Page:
Inches in Tasmania

 

This history of Thomas Inches in Tasmania has been adapted from biographies written by family members in Australia.

 

Thomas Inches, born in Balbeggie, Perthshire, Scotland on 28 February 1819, is believed to have left school at the age of fourteen, before serving an apprenticeship in the shipbuilding trade - there would have been shipyards on the River Tay, some 5 miles away in Perth. One researcher has him working in a shipyard on Clydeside, around 60 miles away. He is said to have joined a ship's crew as a carpenter and sailed to Tasmania. The year of the voyage is uncertain, because no records have come to light. Since his name does not appear in the 1841 Census, he may have been away at that time. At any rate, he was apparently so impressed with the antipodes that on returning home, he decided to emigrate and settle in Tasmania.

 

He emigrated from Greenock with his brother Robert, sailing as assisted immigrants on the Marquis of Bute, which arrived in Port Phillip, Victoria on 30 November 1841.

 

He worked in Victoria for a year and visited New South Wales. By 1844, when James Garth of the Huon was building his 27 ton ketch Caledonia at Desolation Bay, he heard that Thomas Inches was in the country and asked him to help in finishing the vessel. The Caledonia was the first ship built by Thomas Inches in Tasmania and it was also said to be the foundation of shipbuilding on the Huon.

 

He married James Garth’s daughter Mary on 29 July 1845 at Saint Andrews Presbyterian Church, Hobart.

 

Thomas and Mary had four daughters and five sons all of whom, with the exception of Adolphus James, who left the Huon for Victoria, were residents in Tasmania.

 

Thomas Inches seems to have gone into business with two other master shipbuilders, James McLaren and Alexander Harley, who had lived in the colony for fifty years. In 1850 they built a cargo schooner, the Triad, probably at Shipwright’s Point. Thomas Inches had the proud distinction of being one of the first and most successful boat builders in Tasmania, owning his own shipyards at Shipwrights' Point.

 

As an extension to his shipbuilding activities, Inches made several trips to the west coast and also explored the Huon River in search of pine logs suitable for shipbuilding. He is also said to have tried his luck at the gold diggings.

In the 1850s, he built Laurel Banks on the banks of the Huon River. In the spirit of the pioneers, Thomas & Mary planted their orchard by moonlight, after he got home from working in the shipyard at Shipwright’s Point. The orchard had pears, plums, cherries, holly, flowering trees and apples, which were eventually marketed in Hobart or Sydney.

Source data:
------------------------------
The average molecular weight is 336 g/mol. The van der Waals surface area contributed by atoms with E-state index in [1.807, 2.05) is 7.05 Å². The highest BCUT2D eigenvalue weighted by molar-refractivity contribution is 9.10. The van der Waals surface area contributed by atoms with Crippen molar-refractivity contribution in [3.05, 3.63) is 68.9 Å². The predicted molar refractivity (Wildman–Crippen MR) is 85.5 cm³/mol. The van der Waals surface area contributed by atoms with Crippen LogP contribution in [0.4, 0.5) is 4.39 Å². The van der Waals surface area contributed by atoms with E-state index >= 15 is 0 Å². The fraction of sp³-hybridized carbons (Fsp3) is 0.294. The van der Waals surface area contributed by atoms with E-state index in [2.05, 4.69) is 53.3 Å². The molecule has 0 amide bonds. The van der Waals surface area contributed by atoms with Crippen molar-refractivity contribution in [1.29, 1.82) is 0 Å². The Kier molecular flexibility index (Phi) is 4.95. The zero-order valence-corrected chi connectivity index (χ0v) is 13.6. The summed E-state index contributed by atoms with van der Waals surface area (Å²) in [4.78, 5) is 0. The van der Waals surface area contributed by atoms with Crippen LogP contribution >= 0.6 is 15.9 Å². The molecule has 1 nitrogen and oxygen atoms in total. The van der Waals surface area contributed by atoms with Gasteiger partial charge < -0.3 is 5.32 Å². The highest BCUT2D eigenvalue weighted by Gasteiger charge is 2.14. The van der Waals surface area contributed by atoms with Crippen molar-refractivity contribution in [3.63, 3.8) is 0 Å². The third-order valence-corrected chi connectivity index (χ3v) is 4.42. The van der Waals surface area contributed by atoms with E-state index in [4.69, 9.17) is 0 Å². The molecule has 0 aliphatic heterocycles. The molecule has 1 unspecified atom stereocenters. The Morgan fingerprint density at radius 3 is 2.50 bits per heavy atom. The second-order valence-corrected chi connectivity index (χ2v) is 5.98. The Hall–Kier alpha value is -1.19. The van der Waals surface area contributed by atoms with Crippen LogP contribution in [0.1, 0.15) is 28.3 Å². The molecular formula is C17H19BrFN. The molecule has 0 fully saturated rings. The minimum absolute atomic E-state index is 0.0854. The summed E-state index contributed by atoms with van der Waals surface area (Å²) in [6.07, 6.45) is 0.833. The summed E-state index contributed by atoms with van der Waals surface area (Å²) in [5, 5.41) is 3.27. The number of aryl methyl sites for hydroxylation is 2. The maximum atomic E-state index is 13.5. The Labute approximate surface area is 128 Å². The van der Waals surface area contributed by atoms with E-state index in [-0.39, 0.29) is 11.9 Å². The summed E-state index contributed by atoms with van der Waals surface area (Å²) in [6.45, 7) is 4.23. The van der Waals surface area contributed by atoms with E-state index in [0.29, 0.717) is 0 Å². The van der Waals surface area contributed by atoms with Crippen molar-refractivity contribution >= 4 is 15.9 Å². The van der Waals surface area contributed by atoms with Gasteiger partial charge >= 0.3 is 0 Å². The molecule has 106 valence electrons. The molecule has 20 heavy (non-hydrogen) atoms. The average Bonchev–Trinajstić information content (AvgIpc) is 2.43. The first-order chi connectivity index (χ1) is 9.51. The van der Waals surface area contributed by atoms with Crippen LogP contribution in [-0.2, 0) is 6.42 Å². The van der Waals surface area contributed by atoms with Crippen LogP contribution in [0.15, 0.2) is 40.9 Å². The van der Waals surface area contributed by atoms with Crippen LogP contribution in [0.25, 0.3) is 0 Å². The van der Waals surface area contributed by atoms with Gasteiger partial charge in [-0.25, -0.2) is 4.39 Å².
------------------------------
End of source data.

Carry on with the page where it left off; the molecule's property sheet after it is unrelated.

When shopping was needed, Thomas would leave home by boat at 4am, and row to Flemings Point. He carried a carpet bag, and would walk to Franklin to join the coach to Hobart. This left the Federal Hotel at 6am and took 4 hours to reach Hobart. On arriving at 10am, he would go to Inglis Grocers and leave a list of items to be sent home by steamer. He then did the shopping and business that had to be done. Leaving town on the 4pm coach, he would get to Franklin at 8pm, ready for the walk to Flemings Jetty and the row home.

 

Two years after Mary died, he married Rebecca Blofeld, on 6 August 1864. She bore him two more daughters.

Thomas possessed in a remarkable degree qualities of industry, thrift and intelligence. He was an agreeable companion, and made pleasant and shrewd conversation. He often talked of bygone days, but took a very keen interest in current events and activities.

 

He took an interest in all local matters, and was a prominent member of the Congregational Church. He was also a member of the Board of Advice and Road Board for some years. He was a supporter of yachting and rowing, and was one of the promoters of the Huon Regatta Association, being on the committee for some years. One of their sons, Robert Inches, followed in his father's footsteps and joined the shipbuilding industry. He was later to be considered an even better shipbuilder than his famous father, eventually constructing his own shipyards at Battery Point. Some of the famous racing yachts built by the Inches father and son team were Fairlies, Aisla, and Clutha and later on the steam launch Preana. Robert also built the Swift and Olive. Robert died in 1904 aged fifty-six, four years before his father.